Tell me if you heard this before. The Knick starters begin the game and the opponent takes the lead. The bench comes in and the game is close again by halftime. The third quarter begins with the starters on the floor again, and the opponent takes a huge lead. The reserves come in and again make the game close. With about 6 minutes left in the game, Isiah puts the starters back in and the Knicks lose the game.
Last night that looked to be the case. The Knicks began the game down by 6, until the reserves came in to give New York the lead. At halftime the Knicks were only down by 2. But the 3rd quarter was the Knicks worst, by the time Eddy Curry leaves the game for the last time, the Knicks are down by 13. Curry’s departure would lock in his +/- at a team low -12. He’s followed closely by his frontcourt starters Quentin Richardson (-10) and Zach Randolph (-6). None of the three would see any more time down the stretch.
As usual the reserves battle back. Last night it was a lineup of Crawford, Jones, Balkman, Lee, and Rose. New York was within 7 at the end of the fourth quarter, sparked by rebounding, good ball movement, and improved defense. At 8:36 jump shots from Jamal Crawford and David Lee on four straight possessions bring the Knicks within one point of the Bucks. But at 6:14, Michael Redd hit a three that give Milwaukee a 7 point lead.
The NBA coaching manual clearly states: “If you had a big third quarter deficit, and your bench has made the game close, about midway through the fourth you should bring in your starters to finish the game off. Especially when the other team makes a shot a the momentum seems to slip away.” And Isiah usually follows the coaching manual very closely, but last night he must have misplaced it. Without it Isiah panicked and left in his reserves. New York tied the game twice in the third minute, and made their last bucket with 1:53 left to give them a slender 3 point lead. Isiah stayed with the players that saved the team from a 13 point deficit, and the Knicks hold the other team to only one basket for the remaining time to take the victory.
Yesterday I asked publicly when people shut their tvs off during Knick games. I have to say, I nearly turned mine off when the Buck lead swelled to 17. But since I had it taped I decided to watch it anyway, and was pleasantly surprised when the Knicks won. There were so many things to like about the last quarter and a half of this game. Obviously one is the fine play of Lee and Balkman, which if the consensus here had their say both would be starting. But more importantly was that the Knicks won with their defense. That just felt weird to type, because I can’t remember the last time I typed that sentence. But it made me nostalgic of the Ewing era, when the Knicks frequently relied on stopping their opponent down the stretch to close out games.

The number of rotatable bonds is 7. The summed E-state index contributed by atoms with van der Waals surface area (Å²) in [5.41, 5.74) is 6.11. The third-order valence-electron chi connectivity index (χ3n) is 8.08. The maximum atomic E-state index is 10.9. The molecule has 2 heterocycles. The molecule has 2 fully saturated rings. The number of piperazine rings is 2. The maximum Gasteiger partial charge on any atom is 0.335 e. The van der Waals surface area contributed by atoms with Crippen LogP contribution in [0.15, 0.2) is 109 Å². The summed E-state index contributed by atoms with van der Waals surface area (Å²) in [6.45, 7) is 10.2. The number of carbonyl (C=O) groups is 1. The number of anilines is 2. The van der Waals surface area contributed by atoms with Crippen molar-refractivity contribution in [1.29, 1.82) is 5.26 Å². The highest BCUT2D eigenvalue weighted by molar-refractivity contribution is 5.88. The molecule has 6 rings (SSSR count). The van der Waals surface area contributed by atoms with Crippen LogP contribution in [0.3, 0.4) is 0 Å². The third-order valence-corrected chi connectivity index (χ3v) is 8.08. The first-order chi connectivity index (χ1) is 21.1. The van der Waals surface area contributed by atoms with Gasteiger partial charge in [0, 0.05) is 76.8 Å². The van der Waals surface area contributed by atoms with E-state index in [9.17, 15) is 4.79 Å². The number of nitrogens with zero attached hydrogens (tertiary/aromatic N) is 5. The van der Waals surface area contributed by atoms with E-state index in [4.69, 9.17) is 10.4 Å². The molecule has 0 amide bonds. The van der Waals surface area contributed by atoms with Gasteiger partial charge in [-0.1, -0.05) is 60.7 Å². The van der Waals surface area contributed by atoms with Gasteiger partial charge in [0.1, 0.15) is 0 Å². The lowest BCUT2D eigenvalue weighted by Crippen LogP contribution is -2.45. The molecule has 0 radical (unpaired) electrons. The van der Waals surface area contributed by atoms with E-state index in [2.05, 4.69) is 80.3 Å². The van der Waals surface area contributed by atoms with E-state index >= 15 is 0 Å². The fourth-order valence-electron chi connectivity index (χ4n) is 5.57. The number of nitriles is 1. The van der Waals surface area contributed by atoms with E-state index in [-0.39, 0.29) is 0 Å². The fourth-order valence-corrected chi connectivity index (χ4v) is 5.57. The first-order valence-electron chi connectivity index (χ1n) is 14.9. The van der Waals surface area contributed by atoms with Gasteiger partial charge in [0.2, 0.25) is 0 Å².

One final tidbit I’d like to share. While watching the game there were a few moments of banter where Clyde Frazier stated many of the things KB readers frequently say here. I took the time to transcribe them word for word, for your enjoyment.
First quarter, with about 6:02 on the clock. Michael Redd blew past Fred Jones for a layup and not a single Knick came to Jones’ aid. Clyde said “This is really why Curry & Randolph can’t play together. It’s not their offense. It’s their lack of intensity on the defense. As you saw that time a guy just walking right to the basket uncontested.”
The Knicks ended the third quarter with a 10-0 run. At the start of the fourth Clyde stated “That run by the Knicks was very noteworthy with Curry on the bench and Randolph and Q-Rich — and the Knicks were able to cut the gap.”
Again in the fourth quarter with the lineup being Crawford, Jones, Balkman, Lee, and Rose, Al Trautwig asked “You wonder, Clyde, where the points are going to come from with this unit other than Crawford on a runner or somehow a motion creating layups for David Lee or Malik Rose.” Clyde responded with “Second opportunities Al. On rebounds, missed shots.” On queue Malik Rose gets offensive rebound, and passes to Fred Jones who nails an open 3. I found this one to be particularly interesting, because the night before Knicks announcer Kenny Smith stated that the Knicks can’t have Lee or Balkman on the floor for large stretches because the offense is playing “5 on 4″. And while Kenny Smith is saying those words, Lee and Balkman grab a few rebounds for easy scores.
Shortly after Al asked “What did the Knicks do to slow the Milwaukee momentum there?” Clyde replied “Well they started to score, then deny them uncontested shots.”